Thanks for stopping by,


Thursday, October 24, 2013

I'm Back!

Ok, so I've been absent for year.  Give me a break and I’ll try to be better this year.  I just got back from the “Woodworking in America” conference in beautiful downtown Covington, Kentucky.  And it inspired me to both revitalize this blog and stretch my wwing abilities.  First off, it was a great conference.  It’s always great to reunite with old friends and make new ones.  The one big takeaway for me was a class I attended by Silas Koph on marquetry.  It is defiantly something I am going to explore in the next few months/years.  For more on the conference please see my blog roll.  There are a number of great posts on WIA13 that really capture the event better than I ever could.

So, what have being doing the past year?  Well, I did build the Bob Lang boxes for Christmas presents.  Next up, was some shop improvements, namely the sharpening station and helical head upgrade for my Jet Jointer/Planner.  Below are a few pics of some of the things I've been doing.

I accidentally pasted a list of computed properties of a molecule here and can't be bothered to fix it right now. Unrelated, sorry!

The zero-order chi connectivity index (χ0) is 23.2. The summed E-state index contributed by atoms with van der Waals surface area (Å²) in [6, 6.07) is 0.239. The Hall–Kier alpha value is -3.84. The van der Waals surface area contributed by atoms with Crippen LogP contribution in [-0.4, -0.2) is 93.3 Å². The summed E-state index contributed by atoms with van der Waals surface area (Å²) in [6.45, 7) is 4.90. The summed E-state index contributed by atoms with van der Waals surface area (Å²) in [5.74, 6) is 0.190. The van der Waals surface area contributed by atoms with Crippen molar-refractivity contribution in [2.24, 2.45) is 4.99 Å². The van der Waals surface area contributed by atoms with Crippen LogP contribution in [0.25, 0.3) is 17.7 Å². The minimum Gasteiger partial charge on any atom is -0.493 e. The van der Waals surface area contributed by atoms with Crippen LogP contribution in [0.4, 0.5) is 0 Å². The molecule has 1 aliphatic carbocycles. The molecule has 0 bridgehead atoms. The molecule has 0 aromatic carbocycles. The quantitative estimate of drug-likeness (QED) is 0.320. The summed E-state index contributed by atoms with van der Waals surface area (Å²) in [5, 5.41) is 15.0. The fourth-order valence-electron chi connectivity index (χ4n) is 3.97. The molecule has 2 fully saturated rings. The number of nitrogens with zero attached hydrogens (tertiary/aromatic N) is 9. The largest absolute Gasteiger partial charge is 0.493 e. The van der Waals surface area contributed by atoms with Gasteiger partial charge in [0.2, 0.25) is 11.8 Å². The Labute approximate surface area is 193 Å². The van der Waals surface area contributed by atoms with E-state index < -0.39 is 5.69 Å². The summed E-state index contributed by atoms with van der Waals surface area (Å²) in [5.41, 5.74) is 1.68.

My on-going project for the past few months is a new entertainment/media center (EMC).  This is based on the G&G Thorsen House side-board.  This project ended up taking the place (and wood) of the Corner China Cabinet project.  Below are the SketchUp plan I came up with and the base as it is now.

The EMC is designed around my Outlaw Audio 200 watt by 7 channel amplifier.  This beast is big and heavy (approx. 100 lbs.).  I completely pre-finished all the base components prior to glue-up.  Currently, I am working on the top and the magnetically secured back panels.  The top is giving some issues at the moment.  When I returned from WIA I found that it had decided to cup by about 3/32”.  I am trying a number of solutions to correct it.  I’ll go over my results and final outcome in the next post.

Thanks for stopping by,


Tuesday, August 28, 2012

Dining Table - Finished